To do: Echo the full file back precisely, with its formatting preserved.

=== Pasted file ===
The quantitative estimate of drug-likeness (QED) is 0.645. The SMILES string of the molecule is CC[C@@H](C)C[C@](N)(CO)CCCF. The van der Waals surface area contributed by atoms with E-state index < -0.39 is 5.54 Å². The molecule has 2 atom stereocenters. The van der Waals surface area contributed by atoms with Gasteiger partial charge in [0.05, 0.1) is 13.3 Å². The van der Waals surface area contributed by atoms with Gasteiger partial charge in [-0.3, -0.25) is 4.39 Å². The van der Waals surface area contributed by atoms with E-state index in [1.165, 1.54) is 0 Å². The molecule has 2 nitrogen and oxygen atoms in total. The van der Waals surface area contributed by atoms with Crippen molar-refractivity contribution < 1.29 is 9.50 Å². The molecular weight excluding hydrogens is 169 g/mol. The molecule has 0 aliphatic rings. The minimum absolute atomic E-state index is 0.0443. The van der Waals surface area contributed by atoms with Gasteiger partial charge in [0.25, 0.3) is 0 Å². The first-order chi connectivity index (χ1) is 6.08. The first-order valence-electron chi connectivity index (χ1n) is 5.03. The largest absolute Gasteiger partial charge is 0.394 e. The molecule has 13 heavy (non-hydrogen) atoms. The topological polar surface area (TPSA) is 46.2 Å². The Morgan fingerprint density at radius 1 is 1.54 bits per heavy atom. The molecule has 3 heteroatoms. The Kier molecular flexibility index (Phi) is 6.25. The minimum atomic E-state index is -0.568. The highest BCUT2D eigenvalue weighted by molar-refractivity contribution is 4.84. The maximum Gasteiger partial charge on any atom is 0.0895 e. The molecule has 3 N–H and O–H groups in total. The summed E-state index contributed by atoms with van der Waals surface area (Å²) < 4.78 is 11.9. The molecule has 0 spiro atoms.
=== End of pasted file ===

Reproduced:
The quantitative estimate of drug-likeness (QED) is 0.645. The SMILES string of the molecule is CC[C@@H](C)C[C@](N)(CO)CCCF. The van der Waals surface area contributed by atoms with E-state index < -0.39 is 5.54 Å². The molecule has 2 atom stereocenters. The van der Waals surface area contributed by atoms with Gasteiger partial charge in [0.05, 0.1) is 13.3 Å². The van der Waals surface area contributed by atoms with Gasteiger partial charge in [-0.3, -0.25) is 4.39 Å². The van der Waals surface area contributed by atoms with E-state index in [1.165, 1.54) is 0 Å². The molecule has 2 nitrogen and oxygen atoms in total. The van der Waals surface area contributed by atoms with Crippen molar-refractivity contribution < 1.29 is 9.50 Å². The molecular weight excluding hydrogens is 169 g/mol. The molecule has 0 aliphatic rings. The minimum absolute atomic E-state index is 0.0443. The van der Waals surface area contributed by atoms with Gasteiger partial charge in [0.25, 0.3) is 0 Å². The first-order chi connectivity index (χ1) is 6.08. The first-order valence-electron chi connectivity index (χ1n) is 5.03. The largest absolute Gasteiger partial charge is 0.394 e. The molecule has 13 heavy (non-hydrogen) atoms. The topological polar surface area (TPSA) is 46.2 Å². The Morgan fingerprint density at radius 1 is 1.54 bits per heavy atom. The molecule has 3 heteroatoms. The Kier molecular flexibility index (Phi) is 6.25. The minimum atomic E-state index is -0.568. The highest BCUT2D eigenvalue weighted by molar-refractivity contribution is 4.84. The maximum Gasteiger partial charge on any atom is 0.0895 e. The molecule has 3 N–H and O–H groups in total. The summed E-state index contributed by atoms with van der Waals surface area (Å²) < 4.78 is 11.9. The molecule has 0 spiro atoms.